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Tensions rise in the Black Sea

Latest update : 2008-08-28

Cold War fears rose with Ukraine asking Russia to pay more for a Black Sea base, where it said that it was seeing "the build-up of NATO forces", while France's president Nicolas Sarkozy called on Russia to retreat from Georgia.


KIEV/TBILISI - Ukraine said on Wednesday it wanted to discuss charging Russia more for the lease of a Black Sea naval base, a move that could aggravate regional tensions already enflamed by Moscow's conflict with Georgia.


As the U.S. Navy shipped in humanitarian supplies to Georgia, Russia said its navy was watching "the build-up of NATO forces in the Black Sea area" and had started taking measures to monitor their activity.


Georgia recalled all but two of its diplomats from Moscow in protest after Russia recognised its rebel South Ossetia and Abkhazia regions as independent and President Mikheil Saakashvili urged the West to uphold international law.


"Russia clearly intended this as a blatant challenge to world order. It's now up to all of us to roll Russian aggression back. If they get away with this, they will carry on ... they will also attack other countries in the neighbourhood," Saakashvili told Reuters in an interview.


French President Nicolas Sarkozy called on Moscow to comply immediately with his peace plan for Georgia, which Russia has signed but continues to violate.


Meanwhile his foreign minister, Bernard Kouchner, said Russia might have its eye on other neighbouring countries such as Ukraine and Moldova.

The Georgia crisis has alarmed other former Soviet republics with sizeable Russian minorities, particularly Ukraine and the Baltic states.


Russia quickly crushed Georgian forces in a brief war over South Ossetia this month, the first time it has sent its forces into combat abroad since the 1991 collapse of the Soviet Union.


Russian troops and tanks continue to occupy parts of Georgia included in buffer zones it set up around South Ossetia and Abkhazia, and has ignored Western demands to withdraw from them.


It says its troops are needed there to protect civilians from Georgian aggression.






German Chancellor Angela Merkel told Kremlin leader Dmitry Medvedev Russia's presence in Georgia's port of Poti and other areas outside Abkhazia and South Ossetia "represents a grave violation" of a ceasefire, her spokesman said.


Russia says the French-brokered agreement allows it to station troops inside Georgia proper but Russian Foreign Minister Sergei Lavrov said Moscow was ready to pull back after an international monitoring mechanism was in place there.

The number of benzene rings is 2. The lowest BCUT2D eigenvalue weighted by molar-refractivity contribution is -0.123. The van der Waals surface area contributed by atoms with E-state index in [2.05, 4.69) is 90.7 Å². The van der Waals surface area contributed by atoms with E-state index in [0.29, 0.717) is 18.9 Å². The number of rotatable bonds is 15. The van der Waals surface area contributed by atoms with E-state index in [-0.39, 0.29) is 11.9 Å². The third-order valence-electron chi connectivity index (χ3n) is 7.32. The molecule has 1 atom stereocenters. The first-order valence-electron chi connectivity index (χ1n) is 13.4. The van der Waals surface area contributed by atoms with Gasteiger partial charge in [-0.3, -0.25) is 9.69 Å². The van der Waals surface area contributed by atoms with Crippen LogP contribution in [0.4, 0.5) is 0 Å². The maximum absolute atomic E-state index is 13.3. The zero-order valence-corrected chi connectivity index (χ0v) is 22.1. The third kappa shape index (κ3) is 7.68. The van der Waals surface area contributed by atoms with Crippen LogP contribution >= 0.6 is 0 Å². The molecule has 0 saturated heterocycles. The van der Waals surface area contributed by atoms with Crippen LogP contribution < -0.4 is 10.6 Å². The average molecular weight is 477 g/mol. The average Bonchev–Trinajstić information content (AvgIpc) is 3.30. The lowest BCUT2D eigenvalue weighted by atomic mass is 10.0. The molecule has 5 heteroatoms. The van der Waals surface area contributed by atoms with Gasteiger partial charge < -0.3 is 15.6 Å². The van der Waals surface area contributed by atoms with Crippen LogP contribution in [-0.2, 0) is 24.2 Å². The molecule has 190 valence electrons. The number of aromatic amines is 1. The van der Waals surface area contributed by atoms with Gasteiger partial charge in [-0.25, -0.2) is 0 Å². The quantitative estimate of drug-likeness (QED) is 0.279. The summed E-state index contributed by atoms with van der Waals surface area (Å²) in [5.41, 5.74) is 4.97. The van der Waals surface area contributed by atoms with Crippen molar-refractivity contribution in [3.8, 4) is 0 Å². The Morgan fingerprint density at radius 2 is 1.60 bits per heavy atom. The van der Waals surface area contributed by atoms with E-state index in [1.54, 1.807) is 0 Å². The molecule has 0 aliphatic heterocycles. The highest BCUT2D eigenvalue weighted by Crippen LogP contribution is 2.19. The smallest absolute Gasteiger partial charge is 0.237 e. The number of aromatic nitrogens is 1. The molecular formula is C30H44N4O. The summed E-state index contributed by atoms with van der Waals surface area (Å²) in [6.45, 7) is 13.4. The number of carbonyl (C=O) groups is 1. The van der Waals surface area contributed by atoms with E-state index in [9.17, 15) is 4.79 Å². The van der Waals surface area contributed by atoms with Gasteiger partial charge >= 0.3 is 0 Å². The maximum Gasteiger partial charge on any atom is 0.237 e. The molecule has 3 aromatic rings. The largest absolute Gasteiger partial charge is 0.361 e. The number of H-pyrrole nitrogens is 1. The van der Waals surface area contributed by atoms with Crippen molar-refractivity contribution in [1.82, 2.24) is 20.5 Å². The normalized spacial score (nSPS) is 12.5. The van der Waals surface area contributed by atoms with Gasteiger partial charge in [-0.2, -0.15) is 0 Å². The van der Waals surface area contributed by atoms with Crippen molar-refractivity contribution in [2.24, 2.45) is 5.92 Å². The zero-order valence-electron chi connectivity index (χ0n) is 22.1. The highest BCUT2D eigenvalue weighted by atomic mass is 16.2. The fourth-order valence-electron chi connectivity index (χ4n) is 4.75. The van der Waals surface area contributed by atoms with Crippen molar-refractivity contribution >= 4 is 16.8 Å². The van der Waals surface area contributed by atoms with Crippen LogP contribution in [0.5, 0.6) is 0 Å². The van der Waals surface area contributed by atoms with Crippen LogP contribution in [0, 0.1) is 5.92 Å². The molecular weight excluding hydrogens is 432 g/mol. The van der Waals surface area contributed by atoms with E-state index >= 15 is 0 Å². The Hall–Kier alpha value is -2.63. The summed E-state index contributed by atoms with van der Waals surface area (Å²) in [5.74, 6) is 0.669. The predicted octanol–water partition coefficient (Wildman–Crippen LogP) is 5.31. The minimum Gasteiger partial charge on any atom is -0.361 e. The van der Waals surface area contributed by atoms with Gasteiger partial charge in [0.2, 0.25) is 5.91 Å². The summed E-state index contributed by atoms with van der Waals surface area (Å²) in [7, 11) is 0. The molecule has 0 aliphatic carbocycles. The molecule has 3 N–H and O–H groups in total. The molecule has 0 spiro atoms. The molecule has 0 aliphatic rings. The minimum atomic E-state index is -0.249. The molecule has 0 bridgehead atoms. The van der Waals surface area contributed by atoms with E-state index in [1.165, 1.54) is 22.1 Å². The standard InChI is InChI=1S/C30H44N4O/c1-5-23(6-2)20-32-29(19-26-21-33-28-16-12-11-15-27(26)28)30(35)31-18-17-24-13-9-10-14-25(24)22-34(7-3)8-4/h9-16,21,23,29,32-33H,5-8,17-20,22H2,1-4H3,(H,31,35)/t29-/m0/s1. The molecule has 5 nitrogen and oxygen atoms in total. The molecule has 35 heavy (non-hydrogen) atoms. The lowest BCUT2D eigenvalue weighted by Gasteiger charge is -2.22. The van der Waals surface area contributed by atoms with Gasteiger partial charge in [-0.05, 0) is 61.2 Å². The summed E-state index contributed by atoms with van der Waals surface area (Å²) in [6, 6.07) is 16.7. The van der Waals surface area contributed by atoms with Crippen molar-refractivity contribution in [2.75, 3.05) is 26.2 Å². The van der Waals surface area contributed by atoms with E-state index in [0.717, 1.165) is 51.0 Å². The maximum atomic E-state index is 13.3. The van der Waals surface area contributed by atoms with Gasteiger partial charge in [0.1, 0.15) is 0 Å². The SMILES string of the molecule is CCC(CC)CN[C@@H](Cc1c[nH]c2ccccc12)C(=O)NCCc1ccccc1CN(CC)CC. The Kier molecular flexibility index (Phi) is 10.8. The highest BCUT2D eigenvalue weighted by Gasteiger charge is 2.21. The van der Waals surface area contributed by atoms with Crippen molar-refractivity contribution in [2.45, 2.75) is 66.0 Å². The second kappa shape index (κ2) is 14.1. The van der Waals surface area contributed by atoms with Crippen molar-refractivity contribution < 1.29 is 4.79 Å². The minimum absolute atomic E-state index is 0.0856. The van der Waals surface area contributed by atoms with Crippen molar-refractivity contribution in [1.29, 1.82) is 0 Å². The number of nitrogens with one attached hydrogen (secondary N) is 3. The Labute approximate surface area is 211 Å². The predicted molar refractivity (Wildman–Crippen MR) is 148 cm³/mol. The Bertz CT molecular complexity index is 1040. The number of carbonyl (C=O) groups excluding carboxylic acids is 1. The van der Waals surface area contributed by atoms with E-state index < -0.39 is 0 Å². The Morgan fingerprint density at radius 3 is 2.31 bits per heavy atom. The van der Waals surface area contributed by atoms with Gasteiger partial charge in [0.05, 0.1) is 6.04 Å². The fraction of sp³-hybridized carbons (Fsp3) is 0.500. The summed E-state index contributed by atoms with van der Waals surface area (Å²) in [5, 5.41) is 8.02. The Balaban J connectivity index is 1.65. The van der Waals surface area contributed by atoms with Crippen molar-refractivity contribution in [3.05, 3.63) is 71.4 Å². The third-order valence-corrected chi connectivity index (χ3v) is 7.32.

"We will be ready to make decisions, including in the United Nations...on additional increases in the number of international monitors, clarifying their mandate and possibly other steps with international participation," he said in Tajikistan's capital Dushanbe.


While some Western governments have said Saakashvili bore at least partial responsibility for the outbreak of the conflict, U.S. President George W. Bush said recognition of the rebel regions by Russia "only exacerbates tensions and complicates diplomatic negotiations."


British Foreign Secretary David Miliband said Medvedev had a big responsibility not to start a new Cold War.


"Russia has not reconciled itself to the new map of this new region...We do not want a new Cold War and he (Medvedev) has a big responsibility not to start one," Miliband told a group of students in Ukraine's capital, Kiev.


Ukrainian President Viktor Yushchenko joined Western nations in condemning the Russian move on Tuesday to recognise South Ossetia and Abkhazia as independent states under Moscow's protection.


"We are sorry about this decision, for Ukraine it is unacceptable and therefore we cannot support this position," he said in an interview with Reuters.


Yushchenko said Kiev wanted to raise the question of increasing Russia's rent on its Sevastopol base in Ukraine's Crimea region, the headquarters of the Russian Black Sea fleet.


Russia has said any renegotiation would break a 1997 agreement between the two countries, under which it currently leases the base for $98 million a year until 2017.


"We will see how this will develop. We are sticking strictly to the conditions on the timetable for the Russian fleet's presence there," Anatoly Nogovitsyn, deputy chief of the Russian General Staff, told a news briefing.


Nogovitsyn accused NATO nations of "ratcheting up tension" in the Black Sea, but said Russia was not planning to increase its own presence there. "Now we have people flexing their muscles, demonstrating force ... We can only regret that."


A U.S. Coast Guard ship carrying post-war aid to Georgia arrived on the country's Black Sea coast on Wednesday, but backed down from docking in a Russian-patrolled port.


The cutter Dallas had been due in Poti, where Russian troops are still manning checkpoints after pushing deep into Georgia during the war over South Ossetia. Instead it docked 80 km (50 miles) south in Batumi.


The U.S. embassy in Tbilisi originally said the Dallas would be joined in Poti by a U.S. warship, the USS McFaul, which docked in Batumi on Sunday. But the embassy said late on Tuesday that the plan had changed. It did not say why.


"This decision was taken at the highest level of the Pentagon," a U.S. embassy spokeswoman told Reuters.


Medvedev has accused the United States of shipping weapons into Georgia, a remark the White House dismissed as "ridiculous".

Date created : 2008-08-27